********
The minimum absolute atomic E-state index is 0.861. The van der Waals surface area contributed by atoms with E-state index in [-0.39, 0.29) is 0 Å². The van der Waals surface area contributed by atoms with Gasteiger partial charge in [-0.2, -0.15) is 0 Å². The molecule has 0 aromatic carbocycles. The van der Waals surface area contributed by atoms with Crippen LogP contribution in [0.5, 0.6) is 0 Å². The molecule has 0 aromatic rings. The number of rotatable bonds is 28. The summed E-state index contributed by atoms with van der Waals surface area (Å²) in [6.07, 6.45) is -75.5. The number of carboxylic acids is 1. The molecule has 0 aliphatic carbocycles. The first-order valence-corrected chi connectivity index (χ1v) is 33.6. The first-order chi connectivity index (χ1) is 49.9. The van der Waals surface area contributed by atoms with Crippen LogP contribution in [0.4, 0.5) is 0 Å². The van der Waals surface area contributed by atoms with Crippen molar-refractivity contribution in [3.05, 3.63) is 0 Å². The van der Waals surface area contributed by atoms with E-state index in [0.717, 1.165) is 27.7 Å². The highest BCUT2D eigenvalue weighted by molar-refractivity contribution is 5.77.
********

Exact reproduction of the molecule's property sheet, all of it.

The minimum absolute atomic E-state index is 0.861. The van der Waals surface area contributed by atoms with E-state index in [-0.39, 0.29) is 0 Å². The van der Waals surface area contributed by atoms with Gasteiger partial charge in [-0.2, -0.15) is 0 Å². The molecule has 0 aromatic carbocycles. The van der Waals surface area contributed by atoms with Crippen LogP contribution in [0.5, 0.6) is 0 Å². The molecule has 0 aromatic rings. The number of rotatable bonds is 28. The summed E-state index contributed by atoms with van der Waals surface area (Å²) in [6.07, 6.45) is -75.5. The number of carboxylic acids is 1. The molecule has 0 aliphatic carbocycles. The first-order valence-corrected chi connectivity index (χ1v) is 33.6. The first-order chi connectivity index (χ1) is 49.9. The van der Waals surface area contributed by atoms with Crippen LogP contribution in [0.4, 0.5) is 0 Å². The van der Waals surface area contributed by atoms with Crippen molar-refractivity contribution in [3.05, 3.63) is 0 Å². The van der Waals surface area contributed by atoms with E-state index in [0.717, 1.165) is 27.7 Å². The highest BCUT2D eigenvalue weighted by molar-refractivity contribution is 5.77.